Thursday, July 13, 2017
Guest Post - Patrick Roland - How My Bipolar Makes Me Sparkle Even More
Two years ago this past May, I found myself in the most frightening and dire predicament of my entire life: in a foreign city - Las Vegas of all places - I was to be hospitalized on a psychiatric hold (I prefer to say "Britney Speared" because it sounds more interesting-slash-fabulous) against my will.
I can still feel the terror and uncertainty of the moment. I can also still remember how numb and mostly dead from a several day drug and alcohol binge in Sin City I was as the sudden realization of the gravity of the situation overtook me and forced me to contemplate the direction I was going in my life.
Here I was 40-years-old. And standing on a ledge. Literally. I had just narrowly not jumped out of a window of the 26th floor of a prominent casino. My mother - who has dementia and who was in Phoenix totally unaware of where in Vegas I was I should point out - had somehow found me and stopped my dramatic post Mariah Carey concert suicide attempt and I was about to face the real music.
I'd like to say this was the first time I was in a situation like this, but stuff like this was becoming pretty normal for me in the months since my partner suddenly died in January 2014. It was almost a bi-annual occurrence if I'm being honest. Still, I was determined to make it my last. And soon I was given the diagnosis I needed to really make sobriety essential to my life.
In the very hospital that I was forced into at the rock bottom of my decent into drug addiction triggered by very real complicated grief, I was given the diagnosis I needed to set all my demons free.
I was told I was bi-polar.
I think the way it's supposed to go is that when you get diagnosed with a life-altering illness that you're supposed to be sad and go through a period of denial, bargaining, depression and anger - much like the grief process - with it. But that just wasn't the case with this diagnosis. I was overjoyed. I was happy. I was even excited.
You see, I finally had a name for everything about myself I intuitively knew to be true. And that made me feel a sense of relief that I hadn't ever felt in my entire troubled life. It also made me realize perhaps the most important thing of all: I could no longer put drugs and alcohol in my body that were only making me crazier. I had to take care of myself. Now my health and well-being actually depended on it. Suddenly I felt empowered. I decided to own this new truth about myself and make it work for me. And that meant I had to completely change my life. So I did.
In that hospital I decided I was a bi-polar, drug-addict, alcoholic widow. I figured that if I finally and ultimately owned all the bad parts of me, I would no longer be undone and ruined by them. And for the most part, I've found this to be true. I'm not saying I'm perfect or even not bipolar - because that never goes away and it's annoying when people think it's gone just because it has a name - but what I am is sober, happy and for the most part, healthy. That's something that I want to fight for. Because it feels good to know who and what I am and no one can ever take that away from me again. And this is coming from someone who was bullied and abused his entire life so that should prove how powerful this realization really is.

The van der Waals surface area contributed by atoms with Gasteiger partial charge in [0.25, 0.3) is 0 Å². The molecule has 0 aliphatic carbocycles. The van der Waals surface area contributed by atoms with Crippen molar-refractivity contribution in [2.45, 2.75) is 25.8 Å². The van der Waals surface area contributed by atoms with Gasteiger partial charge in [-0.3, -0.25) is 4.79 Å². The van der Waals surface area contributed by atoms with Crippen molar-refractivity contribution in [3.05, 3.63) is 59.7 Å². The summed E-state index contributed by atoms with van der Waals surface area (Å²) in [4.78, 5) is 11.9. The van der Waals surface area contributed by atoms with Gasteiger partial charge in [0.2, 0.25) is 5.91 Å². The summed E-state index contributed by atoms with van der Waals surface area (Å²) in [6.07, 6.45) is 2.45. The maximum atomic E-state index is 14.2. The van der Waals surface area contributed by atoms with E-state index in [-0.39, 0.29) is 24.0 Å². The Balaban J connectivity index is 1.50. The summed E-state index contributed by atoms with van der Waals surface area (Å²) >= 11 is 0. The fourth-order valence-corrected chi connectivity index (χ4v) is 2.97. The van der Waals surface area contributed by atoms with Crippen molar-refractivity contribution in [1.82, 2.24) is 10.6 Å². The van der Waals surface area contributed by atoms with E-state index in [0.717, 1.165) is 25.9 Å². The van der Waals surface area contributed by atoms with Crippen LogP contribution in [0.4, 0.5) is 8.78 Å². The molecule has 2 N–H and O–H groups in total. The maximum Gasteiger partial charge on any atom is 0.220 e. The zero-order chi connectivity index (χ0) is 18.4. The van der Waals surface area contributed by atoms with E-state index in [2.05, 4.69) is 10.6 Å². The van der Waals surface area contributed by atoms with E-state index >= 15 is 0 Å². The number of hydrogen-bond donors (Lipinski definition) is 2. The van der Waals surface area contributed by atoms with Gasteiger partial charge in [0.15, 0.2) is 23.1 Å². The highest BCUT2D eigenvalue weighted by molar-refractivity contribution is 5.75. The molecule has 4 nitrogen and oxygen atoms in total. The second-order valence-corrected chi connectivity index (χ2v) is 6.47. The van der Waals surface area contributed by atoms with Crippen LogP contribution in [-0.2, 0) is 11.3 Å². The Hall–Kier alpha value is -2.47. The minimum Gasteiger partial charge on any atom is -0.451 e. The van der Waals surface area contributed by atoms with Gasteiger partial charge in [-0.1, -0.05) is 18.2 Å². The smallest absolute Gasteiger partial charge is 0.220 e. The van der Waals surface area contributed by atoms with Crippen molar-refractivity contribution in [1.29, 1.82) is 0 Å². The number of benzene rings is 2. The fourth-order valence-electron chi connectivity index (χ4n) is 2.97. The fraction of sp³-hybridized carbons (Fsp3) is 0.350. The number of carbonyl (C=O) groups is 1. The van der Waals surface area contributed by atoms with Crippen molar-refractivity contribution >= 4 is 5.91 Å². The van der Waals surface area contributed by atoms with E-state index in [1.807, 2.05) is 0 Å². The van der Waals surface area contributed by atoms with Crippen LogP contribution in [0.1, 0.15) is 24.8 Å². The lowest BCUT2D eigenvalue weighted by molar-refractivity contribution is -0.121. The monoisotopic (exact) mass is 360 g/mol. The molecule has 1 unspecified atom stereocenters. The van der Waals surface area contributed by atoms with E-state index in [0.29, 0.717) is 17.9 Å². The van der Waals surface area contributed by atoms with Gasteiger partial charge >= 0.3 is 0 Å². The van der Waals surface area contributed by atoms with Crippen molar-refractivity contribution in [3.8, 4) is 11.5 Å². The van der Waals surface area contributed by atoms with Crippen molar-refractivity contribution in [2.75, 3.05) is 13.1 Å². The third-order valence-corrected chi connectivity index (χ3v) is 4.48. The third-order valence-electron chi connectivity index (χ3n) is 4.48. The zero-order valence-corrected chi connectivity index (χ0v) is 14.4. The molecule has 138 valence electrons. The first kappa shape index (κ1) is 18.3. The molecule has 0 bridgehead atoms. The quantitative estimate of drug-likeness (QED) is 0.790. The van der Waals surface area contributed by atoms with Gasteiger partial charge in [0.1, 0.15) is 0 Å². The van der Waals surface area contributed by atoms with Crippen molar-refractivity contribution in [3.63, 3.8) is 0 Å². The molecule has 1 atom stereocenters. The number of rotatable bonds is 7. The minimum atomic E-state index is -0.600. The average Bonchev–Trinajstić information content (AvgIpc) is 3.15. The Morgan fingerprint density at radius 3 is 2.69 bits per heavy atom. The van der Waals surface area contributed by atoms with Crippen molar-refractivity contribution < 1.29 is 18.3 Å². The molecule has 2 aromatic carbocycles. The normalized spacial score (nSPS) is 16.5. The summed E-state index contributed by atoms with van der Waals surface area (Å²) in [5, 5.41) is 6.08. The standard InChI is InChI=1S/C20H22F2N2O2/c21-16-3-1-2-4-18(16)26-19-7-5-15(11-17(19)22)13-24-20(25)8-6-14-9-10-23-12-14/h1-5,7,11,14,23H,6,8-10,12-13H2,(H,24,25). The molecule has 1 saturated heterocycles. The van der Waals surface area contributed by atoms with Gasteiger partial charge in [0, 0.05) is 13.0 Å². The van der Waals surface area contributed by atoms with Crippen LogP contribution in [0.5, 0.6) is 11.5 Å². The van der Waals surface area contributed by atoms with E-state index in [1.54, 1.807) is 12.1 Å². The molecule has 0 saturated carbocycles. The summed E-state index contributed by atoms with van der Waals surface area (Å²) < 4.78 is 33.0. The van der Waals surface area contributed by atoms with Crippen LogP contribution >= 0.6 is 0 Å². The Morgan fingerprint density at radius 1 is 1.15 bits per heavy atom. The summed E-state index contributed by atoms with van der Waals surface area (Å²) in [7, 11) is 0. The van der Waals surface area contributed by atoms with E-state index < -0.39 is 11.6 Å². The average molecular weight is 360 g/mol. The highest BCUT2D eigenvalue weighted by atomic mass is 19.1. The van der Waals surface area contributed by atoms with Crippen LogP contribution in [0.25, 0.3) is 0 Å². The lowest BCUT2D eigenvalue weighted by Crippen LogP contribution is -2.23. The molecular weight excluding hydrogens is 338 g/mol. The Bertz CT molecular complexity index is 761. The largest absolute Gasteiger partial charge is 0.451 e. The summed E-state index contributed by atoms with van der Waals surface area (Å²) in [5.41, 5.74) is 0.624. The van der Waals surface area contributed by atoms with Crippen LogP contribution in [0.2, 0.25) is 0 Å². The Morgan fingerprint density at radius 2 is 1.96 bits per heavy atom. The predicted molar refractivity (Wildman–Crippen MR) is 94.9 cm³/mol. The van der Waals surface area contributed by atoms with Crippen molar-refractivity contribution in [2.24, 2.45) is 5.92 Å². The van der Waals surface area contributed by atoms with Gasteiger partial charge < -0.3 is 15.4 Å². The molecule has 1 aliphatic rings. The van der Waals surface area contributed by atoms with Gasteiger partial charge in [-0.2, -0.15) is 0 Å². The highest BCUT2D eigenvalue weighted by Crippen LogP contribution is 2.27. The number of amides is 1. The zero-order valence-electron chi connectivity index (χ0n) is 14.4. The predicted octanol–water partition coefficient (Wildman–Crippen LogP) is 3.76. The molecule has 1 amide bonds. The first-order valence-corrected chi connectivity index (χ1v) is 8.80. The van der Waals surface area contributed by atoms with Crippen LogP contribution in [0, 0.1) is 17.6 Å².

Owning who and what I am is the single greatest thing I have ever done. Because now that I am no longer ruled by fear and shame, I am able to bask in a new reality of self love and positive affirmation. The truth is for many years, I was afraid of you knowing all of these things I am, so I did everything in my power to mask them and hide from them. But I've learned through this whole journey that the very things in life you are the most afraid of are the very things that bring the most growth. And so, in not being afraid of who and what I am, I have been able to grow in to the man of purpose and power that I am today. In facing my fears, I have become the truest version of myself I ever have been. And that's a miracle no one can take from me.
My wish for people reading this is that the same will happen for you. I hope it happens before you are forced to like I was back in that hotel room in Vegas. But however it happens, know that who and what you are is not only beautiful, standing in that truth will help you sparkle brighter than you ever thought possible.
Patrick A. Roland is an award-winning journalist, author and editor with twenty-one years of mainstream media, specialty publication, corporate and public relations experience. He currently lives in Phoenix, Arizona and he celebrates his status as a bi-polar, drug addict, alcoholic widow because he is now sober, happy and healthy. He hopes that by sharing his experiences and strength with others, they will find hope in the way that he did.
Patrick's website is unpackedsparkle.com
You can find his book on Amazon: Unpacked Sparkle by Patrick A. Roland